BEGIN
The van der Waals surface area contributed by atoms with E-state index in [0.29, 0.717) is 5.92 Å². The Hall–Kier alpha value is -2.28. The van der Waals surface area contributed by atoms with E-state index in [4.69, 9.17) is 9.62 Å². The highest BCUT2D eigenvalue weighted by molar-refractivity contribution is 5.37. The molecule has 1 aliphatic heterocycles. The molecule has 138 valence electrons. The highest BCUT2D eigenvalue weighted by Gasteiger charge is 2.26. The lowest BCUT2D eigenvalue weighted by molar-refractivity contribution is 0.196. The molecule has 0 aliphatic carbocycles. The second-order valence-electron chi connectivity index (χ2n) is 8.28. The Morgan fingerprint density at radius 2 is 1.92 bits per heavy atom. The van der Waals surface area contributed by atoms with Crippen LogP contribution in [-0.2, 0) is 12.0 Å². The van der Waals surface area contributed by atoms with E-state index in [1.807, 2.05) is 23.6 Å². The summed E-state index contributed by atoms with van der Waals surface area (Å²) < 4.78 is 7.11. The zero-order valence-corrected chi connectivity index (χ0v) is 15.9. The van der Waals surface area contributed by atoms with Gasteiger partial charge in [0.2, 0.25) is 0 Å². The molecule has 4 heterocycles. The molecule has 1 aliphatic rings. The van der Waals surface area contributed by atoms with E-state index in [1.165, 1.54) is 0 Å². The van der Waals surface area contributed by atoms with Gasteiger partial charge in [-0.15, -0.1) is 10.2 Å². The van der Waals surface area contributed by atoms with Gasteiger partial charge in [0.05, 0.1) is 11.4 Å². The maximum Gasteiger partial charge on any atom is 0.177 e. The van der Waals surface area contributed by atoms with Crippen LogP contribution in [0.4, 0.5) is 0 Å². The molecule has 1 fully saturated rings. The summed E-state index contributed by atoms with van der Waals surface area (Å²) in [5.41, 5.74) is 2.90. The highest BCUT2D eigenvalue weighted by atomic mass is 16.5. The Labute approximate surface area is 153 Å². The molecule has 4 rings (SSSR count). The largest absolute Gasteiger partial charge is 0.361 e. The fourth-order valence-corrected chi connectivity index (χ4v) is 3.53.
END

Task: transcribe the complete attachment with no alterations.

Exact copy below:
The van der Waals surface area contributed by atoms with E-state index in [0.29, 0.717) is 5.92 Å². The Hall–Kier alpha value is -2.28. The van der Waals surface area contributed by atoms with E-state index in [4.69, 9.17) is 9.62 Å². The highest BCUT2D eigenvalue weighted by molar-refractivity contribution is 5.37. The molecule has 1 aliphatic heterocycles. The molecule has 138 valence electrons. The highest BCUT2D eigenvalue weighted by Gasteiger charge is 2.26. The lowest BCUT2D eigenvalue weighted by molar-refractivity contribution is 0.196. The molecule has 0 aliphatic carbocycles. The second-order valence-electron chi connectivity index (χ2n) is 8.28. The Morgan fingerprint density at radius 2 is 1.92 bits per heavy atom. The van der Waals surface area contributed by atoms with Crippen LogP contribution in [-0.2, 0) is 12.0 Å². The van der Waals surface area contributed by atoms with E-state index in [1.807, 2.05) is 23.6 Å². The summed E-state index contributed by atoms with van der Waals surface area (Å²) < 4.78 is 7.11. The zero-order valence-corrected chi connectivity index (χ0v) is 15.9. The van der Waals surface area contributed by atoms with Gasteiger partial charge in [0.2, 0.25) is 0 Å². The molecule has 4 heterocycles. The molecule has 1 aliphatic rings. The van der Waals surface area contributed by atoms with E-state index in [1.165, 1.54) is 0 Å². The van der Waals surface area contributed by atoms with Gasteiger partial charge in [-0.15, -0.1) is 10.2 Å². The van der Waals surface area contributed by atoms with Gasteiger partial charge in [0.05, 0.1) is 11.4 Å². The maximum Gasteiger partial charge on any atom is 0.177 e. The van der Waals surface area contributed by atoms with Crippen LogP contribution in [0.4, 0.5) is 0 Å². The molecule has 1 fully saturated rings. The summed E-state index contributed by atoms with van der Waals surface area (Å²) in [5.41, 5.74) is 2.90. The highest BCUT2D eigenvalue weighted by atomic mass is 16.5. The Labute approximate surface area is 153 Å². The molecule has 4 rings (SSSR count). The largest absolute Gasteiger partial charge is 0.361 e. The fourth-order valence-corrected chi connectivity index (χ4v) is 3.53.